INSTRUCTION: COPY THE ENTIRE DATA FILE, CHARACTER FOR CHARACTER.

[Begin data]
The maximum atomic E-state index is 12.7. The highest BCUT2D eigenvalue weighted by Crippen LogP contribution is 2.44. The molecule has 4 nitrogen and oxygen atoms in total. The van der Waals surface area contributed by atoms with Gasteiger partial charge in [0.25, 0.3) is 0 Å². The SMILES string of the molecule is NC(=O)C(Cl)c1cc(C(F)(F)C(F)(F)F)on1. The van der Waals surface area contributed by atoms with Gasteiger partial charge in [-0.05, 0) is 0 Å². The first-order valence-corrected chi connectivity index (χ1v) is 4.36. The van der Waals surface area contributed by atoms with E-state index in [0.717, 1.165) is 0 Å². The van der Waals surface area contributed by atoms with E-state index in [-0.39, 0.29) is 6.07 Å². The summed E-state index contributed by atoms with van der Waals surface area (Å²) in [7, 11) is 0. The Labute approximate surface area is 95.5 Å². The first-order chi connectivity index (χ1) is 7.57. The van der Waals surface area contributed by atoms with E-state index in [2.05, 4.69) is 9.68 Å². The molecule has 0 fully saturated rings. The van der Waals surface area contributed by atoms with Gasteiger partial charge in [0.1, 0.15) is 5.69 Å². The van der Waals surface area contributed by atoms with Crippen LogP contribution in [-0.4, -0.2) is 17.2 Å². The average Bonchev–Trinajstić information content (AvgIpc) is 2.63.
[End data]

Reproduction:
The maximum atomic E-state index is 12.7. The highest BCUT2D eigenvalue weighted by Crippen LogP contribution is 2.44. The molecule has 4 nitrogen and oxygen atoms in total. The van der Waals surface area contributed by atoms with Gasteiger partial charge in [0.25, 0.3) is 0 Å². The SMILES string of the molecule is NC(=O)C(Cl)c1cc(C(F)(F)C(F)(F)F)on1. The van der Waals surface area contributed by atoms with Gasteiger partial charge in [-0.05, 0) is 0 Å². The first-order valence-corrected chi connectivity index (χ1v) is 4.36. The van der Waals surface area contributed by atoms with E-state index in [0.717, 1.165) is 0 Å². The van der Waals surface area contributed by atoms with E-state index in [-0.39, 0.29) is 6.07 Å². The summed E-state index contributed by atoms with van der Waals surface area (Å²) in [7, 11) is 0. The Labute approximate surface area is 95.5 Å². The first-order chi connectivity index (χ1) is 7.57. The van der Waals surface area contributed by atoms with E-state index in [2.05, 4.69) is 9.68 Å². The molecule has 0 fully saturated rings. The van der Waals surface area contributed by atoms with Gasteiger partial charge in [0.1, 0.15) is 5.69 Å². The van der Waals surface area contributed by atoms with Crippen LogP contribution in [-0.4, -0.2) is 17.2 Å². The average Bonchev–Trinajstić information content (AvgIpc) is 2.63.